Article and photo by Lisa Crockett
I love Thanksgiving. I love a day devoted to gratitude. I love a day devoted to national pride. I love a day devoted to eating delicious, once-a-year treats. After weeks of preparing, planning menus, stirring cranberries as they stew on the stove, reviewing seldom-used recipes, and finally gathering with family and friends, I am completely and blissfully grateful for a chance to really and truly enjoy an abundant table. In my life, I’ve hosted parties for huge groups who helped by bringing their own contributions. I’ve also cooked for smaller crowds, often single-handedly producing a feast I think the Pilgrims would have been proud of. I love both kinds of holidays for different reasons – one is expansive and energizing, the other is intimate and relaxing. But when the party, large or small, is over, one of the best things about Thanksgiving is the leftovers.
Feeding the people I love is one of my greatest pleasures. If I’m honest, though, I’ll admit that cooking Thanksgiving dinner is a lot of work, so it’s nice that there is almost always enough food left to make meals for two or three days after the big day. Apple and pumpkin pie make excellent breakfast food, and the rest of the feast’s offerings make great lunch and dinner (and snack) options. For a few wonderful days, my fridge is full with ready-to-eat indulgences.
The only problem with the abundance of leftovers (aside from making room in the fridge) is the fact that I sometimes have a problem balancing the ratios of my leftovers, which has resulted in some pretty bizarre creations. My favorite cranberry sauce recipe yields roughly two quarts, and given that a typical serving of the stuff is a tablespoon or two, I always end up with a large container lingering in the fridge, even if I aggressively share my bounty with friends and neighbors. In an effort to avoid throwing any sauce away, I have made cranberry bars, cranberry cookies, and even cranberry scones to use it up. Stuffing is my absolute favorite part of any holiday feast, so I sometimes make what could charitably be described as a zealous amount. A few years ago, I tried a recipe which involved making a sort of dough with leftover stuffing and baking it in muffin tins in order to give the stuffing new life as “stuffin’ muffins.” I’ve used mashed potatoes in casseroles, hash, and even baked into bread to add texture and lightness.
The one leftover I generally don’t stress about is turkey. I find that I tend to have less turkey left over than other parts of the meal, simply because there’s less guesswork involved in deciding how much turkey to make (most recommendations are to plan on about a pound of turkey per person.) A few years ago, though, I made a serious miscalculation and found myself in possession of an abundant amount of turkey. The sandwiches were amazing on Friday, but by Sunday, the turkey had gotten a bit dry and I needed a way to give the bird a new life. Luckily, in addition to all that turkey, I had a few quarts of gravy that needed to be consumed too. Normally, re-heating turkey is a great way to make it tough and inedible. Douse it with enough gravy, though, and you just might get something delicious, like these turkey hand pies I came up with to use up my leftovers. If you’re lucky enough to have some extra pie crust on hand, by all means use it. In a pinch, pie crust from the supermarket makes a tasty and easy substitution.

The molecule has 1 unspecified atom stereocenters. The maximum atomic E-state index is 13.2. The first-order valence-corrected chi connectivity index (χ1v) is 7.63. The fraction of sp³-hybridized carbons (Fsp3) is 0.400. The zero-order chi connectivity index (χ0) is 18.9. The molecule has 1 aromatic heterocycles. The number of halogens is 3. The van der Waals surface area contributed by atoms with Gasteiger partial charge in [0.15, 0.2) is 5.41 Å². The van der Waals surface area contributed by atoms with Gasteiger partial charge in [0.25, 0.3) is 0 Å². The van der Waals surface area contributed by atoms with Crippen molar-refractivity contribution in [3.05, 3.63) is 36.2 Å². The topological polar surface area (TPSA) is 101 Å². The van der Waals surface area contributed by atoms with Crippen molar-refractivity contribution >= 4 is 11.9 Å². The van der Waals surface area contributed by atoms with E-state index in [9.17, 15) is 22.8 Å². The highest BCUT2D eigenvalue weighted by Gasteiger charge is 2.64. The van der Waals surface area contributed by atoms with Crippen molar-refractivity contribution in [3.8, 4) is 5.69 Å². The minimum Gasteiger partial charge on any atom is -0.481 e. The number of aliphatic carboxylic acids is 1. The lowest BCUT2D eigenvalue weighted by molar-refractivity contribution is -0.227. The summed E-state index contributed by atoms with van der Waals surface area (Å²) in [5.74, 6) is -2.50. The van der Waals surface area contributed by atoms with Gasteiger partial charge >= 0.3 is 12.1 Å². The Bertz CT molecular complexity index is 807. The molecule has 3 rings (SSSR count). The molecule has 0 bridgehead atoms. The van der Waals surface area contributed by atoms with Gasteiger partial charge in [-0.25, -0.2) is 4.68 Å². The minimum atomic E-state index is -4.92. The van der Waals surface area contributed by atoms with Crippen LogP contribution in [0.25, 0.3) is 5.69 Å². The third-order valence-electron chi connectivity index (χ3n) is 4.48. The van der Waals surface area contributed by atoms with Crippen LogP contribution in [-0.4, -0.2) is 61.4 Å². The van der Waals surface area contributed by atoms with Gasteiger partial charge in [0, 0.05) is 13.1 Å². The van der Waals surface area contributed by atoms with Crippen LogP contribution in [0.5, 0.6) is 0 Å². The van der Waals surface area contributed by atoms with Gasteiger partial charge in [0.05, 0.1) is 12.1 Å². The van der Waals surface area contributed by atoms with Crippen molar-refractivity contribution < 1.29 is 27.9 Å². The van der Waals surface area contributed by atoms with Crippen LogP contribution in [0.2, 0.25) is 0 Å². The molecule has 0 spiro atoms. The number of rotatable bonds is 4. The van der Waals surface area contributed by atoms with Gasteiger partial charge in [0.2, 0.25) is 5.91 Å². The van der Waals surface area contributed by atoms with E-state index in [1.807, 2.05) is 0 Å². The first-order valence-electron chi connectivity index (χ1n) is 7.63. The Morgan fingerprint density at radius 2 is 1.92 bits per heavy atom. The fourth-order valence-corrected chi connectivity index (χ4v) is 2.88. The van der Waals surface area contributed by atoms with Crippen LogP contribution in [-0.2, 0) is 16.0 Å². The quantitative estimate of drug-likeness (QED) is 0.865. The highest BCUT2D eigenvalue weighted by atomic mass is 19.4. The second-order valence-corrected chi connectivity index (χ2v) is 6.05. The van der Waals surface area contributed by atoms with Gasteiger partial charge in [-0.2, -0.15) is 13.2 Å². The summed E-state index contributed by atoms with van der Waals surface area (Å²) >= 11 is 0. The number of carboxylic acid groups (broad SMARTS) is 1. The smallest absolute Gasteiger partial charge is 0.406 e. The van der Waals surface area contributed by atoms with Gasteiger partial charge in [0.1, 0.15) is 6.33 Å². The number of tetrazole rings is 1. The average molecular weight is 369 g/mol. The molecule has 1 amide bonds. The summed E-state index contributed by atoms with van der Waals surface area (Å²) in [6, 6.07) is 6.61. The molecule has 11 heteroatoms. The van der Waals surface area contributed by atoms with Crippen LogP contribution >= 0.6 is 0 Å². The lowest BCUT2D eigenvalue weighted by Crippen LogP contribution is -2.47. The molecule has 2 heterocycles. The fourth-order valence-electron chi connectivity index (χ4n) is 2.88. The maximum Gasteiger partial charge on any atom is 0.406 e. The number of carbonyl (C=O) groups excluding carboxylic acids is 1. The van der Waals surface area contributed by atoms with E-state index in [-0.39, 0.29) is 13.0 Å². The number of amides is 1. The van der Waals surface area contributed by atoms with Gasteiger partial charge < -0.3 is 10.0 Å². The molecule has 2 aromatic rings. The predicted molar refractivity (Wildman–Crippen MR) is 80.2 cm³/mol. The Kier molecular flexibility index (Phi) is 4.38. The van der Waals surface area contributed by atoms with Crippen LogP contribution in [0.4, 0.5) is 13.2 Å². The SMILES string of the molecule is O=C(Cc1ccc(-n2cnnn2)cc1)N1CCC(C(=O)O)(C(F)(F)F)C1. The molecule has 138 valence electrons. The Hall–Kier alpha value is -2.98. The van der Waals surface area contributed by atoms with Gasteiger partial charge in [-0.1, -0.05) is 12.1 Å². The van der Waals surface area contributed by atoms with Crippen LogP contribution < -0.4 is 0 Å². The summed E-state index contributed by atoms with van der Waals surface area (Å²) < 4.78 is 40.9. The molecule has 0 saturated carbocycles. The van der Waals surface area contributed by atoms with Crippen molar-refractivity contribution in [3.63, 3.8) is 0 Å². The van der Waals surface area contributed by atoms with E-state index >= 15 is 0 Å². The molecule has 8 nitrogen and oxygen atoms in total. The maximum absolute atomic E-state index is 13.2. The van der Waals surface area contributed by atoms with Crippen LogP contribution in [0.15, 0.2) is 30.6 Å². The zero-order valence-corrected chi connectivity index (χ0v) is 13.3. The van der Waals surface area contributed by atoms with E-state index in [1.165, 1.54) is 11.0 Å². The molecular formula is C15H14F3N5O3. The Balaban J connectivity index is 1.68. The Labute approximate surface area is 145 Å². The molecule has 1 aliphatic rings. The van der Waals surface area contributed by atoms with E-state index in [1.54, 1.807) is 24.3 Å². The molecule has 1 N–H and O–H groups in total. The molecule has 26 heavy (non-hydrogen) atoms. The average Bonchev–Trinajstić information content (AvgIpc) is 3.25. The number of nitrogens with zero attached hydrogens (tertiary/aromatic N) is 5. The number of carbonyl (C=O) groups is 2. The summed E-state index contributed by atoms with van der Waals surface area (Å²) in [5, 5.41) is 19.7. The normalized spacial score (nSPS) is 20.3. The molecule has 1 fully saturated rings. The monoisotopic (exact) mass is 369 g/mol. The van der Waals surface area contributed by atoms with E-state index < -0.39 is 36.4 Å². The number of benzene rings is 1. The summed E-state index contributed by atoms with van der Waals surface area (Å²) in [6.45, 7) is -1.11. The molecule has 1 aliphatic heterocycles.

These hand pies are quite small, just a few bites worth, and I think they make a nice addition to a selection of nibbles. If you’re looking for more of a main dish, cut the crusts larger and think about adding more to the turkey mixture: leftover squash, sweet potatoes, or even green vegetables would be delicious. No matter what you put inside, when you’ll pull them out of the oven, the house will smell deliciously holiday-like all over again. They’ll give you another reason to be grateful for just a little while longer.
This recipe can easily be doubled or even tripled.
Two pie crusts, rolled to about ¼ inch thickness
1 tablespoon olive oil
1 medium onion, chopped finely
1 shredded carrot
2 cups chopped turkey
½ cup turkey gravy (add a few more tablespoons of gravy if your turkey is especially dry)
cranberry sauce, for serving
Heat the oven to 400 degrees. In a large skillet, sauté the onion in the olive oil until it is soft. Add the carrot and sauté a few more minutes, until the carrot just starts to wilt. Stir in turkey and gravy, heating until the mixture is warmed through. Set mixture aside.
Using a three-inch round cookie or biscuit cutter, cut the pie crust into 24 circles, collecting and re-rolling the dough scraps as needed. Place 12 circles of dough on a parchment-lined baking sheet, then gently place about a tablespoon of the turkey mixture on top. Place another circle of dough on top of each tablespoon of turkey, pressing the edges of the top circle and bottom circle of dough together (perhaps with a fork). Cut a small vent with the tip of a sharp knife in the top of each hand pie. Bake for about 20 minutes, or until the crust is golden. Serve warm, with cranberry sauce for dipping.